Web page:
Surrounding suicide has been a loud, deadly silence – a conversation anxiously waiting to be had and met with fear, shame, and adversity. I learned this early in life through my own lived experiences, extending to a loss of a loved one.
In 2012, I experienced hell. A dear friend of mine, a former partner, had taken his life.
Through this loss, and through my own fight with depression, painting became my voice, and it became important to me to connect with people about suicide, depression, and mental illness. The very real nature of these challenges have not been something I’ve been shy to discuss due to the fatal consequences of silencing these conversations. My goal is to invite an audience to talk with me through my paintings to share in an experience where we each heal, even if for a moment.
Through my paintings, I share with the audience the complicated emotions surrounding depression, including confusion, anger, sorrow, and numbness and even touch on the inner vulnerabilities of suicide and self-harm.
My work aims to open a conversation with those impacted so that they may feel empowered to share their own journey, no matter where they may be.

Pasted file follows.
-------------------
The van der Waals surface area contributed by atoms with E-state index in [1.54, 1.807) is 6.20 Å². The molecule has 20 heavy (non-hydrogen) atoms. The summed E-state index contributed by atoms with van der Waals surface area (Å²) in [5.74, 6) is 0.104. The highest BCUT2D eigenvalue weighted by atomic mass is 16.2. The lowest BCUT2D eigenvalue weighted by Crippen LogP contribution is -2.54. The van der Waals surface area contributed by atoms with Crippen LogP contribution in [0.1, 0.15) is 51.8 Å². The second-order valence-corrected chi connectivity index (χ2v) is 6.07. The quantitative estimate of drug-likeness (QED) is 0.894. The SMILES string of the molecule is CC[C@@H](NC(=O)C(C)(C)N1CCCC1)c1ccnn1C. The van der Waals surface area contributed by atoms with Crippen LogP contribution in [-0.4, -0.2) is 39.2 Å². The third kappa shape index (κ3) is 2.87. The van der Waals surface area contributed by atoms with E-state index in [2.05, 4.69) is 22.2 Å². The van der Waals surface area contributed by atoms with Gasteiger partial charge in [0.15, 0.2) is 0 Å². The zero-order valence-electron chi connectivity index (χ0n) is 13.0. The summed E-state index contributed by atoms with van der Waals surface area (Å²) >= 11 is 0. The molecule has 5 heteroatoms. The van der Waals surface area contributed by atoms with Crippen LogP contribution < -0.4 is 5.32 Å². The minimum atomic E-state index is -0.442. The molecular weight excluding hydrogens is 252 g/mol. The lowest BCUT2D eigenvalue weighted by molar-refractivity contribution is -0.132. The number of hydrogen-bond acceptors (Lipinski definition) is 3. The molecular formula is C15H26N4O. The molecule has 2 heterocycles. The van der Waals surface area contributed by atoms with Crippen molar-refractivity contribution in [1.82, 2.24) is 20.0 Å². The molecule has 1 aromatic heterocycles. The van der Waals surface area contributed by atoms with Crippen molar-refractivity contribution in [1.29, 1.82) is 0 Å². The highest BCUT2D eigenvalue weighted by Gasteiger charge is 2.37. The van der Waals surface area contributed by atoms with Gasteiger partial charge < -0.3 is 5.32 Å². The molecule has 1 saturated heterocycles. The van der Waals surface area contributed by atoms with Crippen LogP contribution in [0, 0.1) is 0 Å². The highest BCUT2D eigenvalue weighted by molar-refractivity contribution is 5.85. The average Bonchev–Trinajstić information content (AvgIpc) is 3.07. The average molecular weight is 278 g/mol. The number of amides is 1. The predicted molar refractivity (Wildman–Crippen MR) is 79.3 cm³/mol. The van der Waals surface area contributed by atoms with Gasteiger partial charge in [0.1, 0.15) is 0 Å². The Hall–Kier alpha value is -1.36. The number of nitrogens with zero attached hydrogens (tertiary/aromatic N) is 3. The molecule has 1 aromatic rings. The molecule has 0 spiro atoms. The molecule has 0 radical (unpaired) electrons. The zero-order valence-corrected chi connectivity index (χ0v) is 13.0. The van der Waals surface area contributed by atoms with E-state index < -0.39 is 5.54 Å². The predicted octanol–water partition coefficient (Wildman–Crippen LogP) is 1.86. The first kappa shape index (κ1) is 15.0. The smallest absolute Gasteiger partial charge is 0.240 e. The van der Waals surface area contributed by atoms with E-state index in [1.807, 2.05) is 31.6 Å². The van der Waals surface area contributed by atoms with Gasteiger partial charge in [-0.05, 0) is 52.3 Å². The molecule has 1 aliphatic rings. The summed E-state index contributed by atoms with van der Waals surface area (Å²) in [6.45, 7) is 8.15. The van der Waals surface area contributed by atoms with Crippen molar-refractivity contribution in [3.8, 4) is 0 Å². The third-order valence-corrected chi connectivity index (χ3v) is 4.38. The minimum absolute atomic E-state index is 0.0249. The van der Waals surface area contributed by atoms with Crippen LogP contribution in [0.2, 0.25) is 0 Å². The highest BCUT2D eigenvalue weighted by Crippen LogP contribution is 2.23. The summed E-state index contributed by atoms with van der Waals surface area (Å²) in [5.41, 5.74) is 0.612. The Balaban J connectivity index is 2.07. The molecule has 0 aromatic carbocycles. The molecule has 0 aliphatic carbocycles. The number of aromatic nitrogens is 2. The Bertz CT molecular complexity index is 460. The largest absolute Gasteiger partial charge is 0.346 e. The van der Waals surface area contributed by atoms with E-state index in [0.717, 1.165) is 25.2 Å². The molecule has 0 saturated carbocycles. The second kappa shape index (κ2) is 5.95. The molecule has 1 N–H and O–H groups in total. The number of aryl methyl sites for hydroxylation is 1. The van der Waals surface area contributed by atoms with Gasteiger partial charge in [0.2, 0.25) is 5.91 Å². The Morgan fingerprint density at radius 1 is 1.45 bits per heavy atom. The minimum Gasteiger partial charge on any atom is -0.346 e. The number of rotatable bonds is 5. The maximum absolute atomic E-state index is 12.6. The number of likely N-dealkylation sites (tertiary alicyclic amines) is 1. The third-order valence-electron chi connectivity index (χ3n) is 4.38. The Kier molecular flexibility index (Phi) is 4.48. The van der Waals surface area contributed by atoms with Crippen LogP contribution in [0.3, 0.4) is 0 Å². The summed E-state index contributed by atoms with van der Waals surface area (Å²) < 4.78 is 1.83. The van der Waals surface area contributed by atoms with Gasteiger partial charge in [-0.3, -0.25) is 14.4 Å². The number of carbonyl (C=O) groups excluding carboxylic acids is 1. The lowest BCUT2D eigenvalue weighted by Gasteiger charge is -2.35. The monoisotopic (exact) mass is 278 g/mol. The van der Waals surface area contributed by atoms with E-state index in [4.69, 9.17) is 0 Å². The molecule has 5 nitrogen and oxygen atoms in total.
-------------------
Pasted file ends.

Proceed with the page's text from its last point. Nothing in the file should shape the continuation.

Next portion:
My work and interest in advocating for mental health and suicide prevention lead me to take a chance applying for a role where I could use my skills in graphic design and marketing to help prevent suicide in a more active manner: at Crisis Connections. I’ve worked here for over a year now, where I continue to invite people from all walks to share their stories in times of crisis and in times of healing. I will begin volunteering with one of our new programs CC Cares next year – a program from suicide loss survivors for suicide loss survivors. I strongly believe we need more postvention support in order to proactively prevent more suicides from occurring.
At the end of the day, I hope to use my skills to welcome people to openly talk about the challenges they face, in hopes that eventually, we can carve out enough light in the world through support to see people through their darkest days.
My work can be found at www.melissadebarr.com. Although, my last name is now Butler.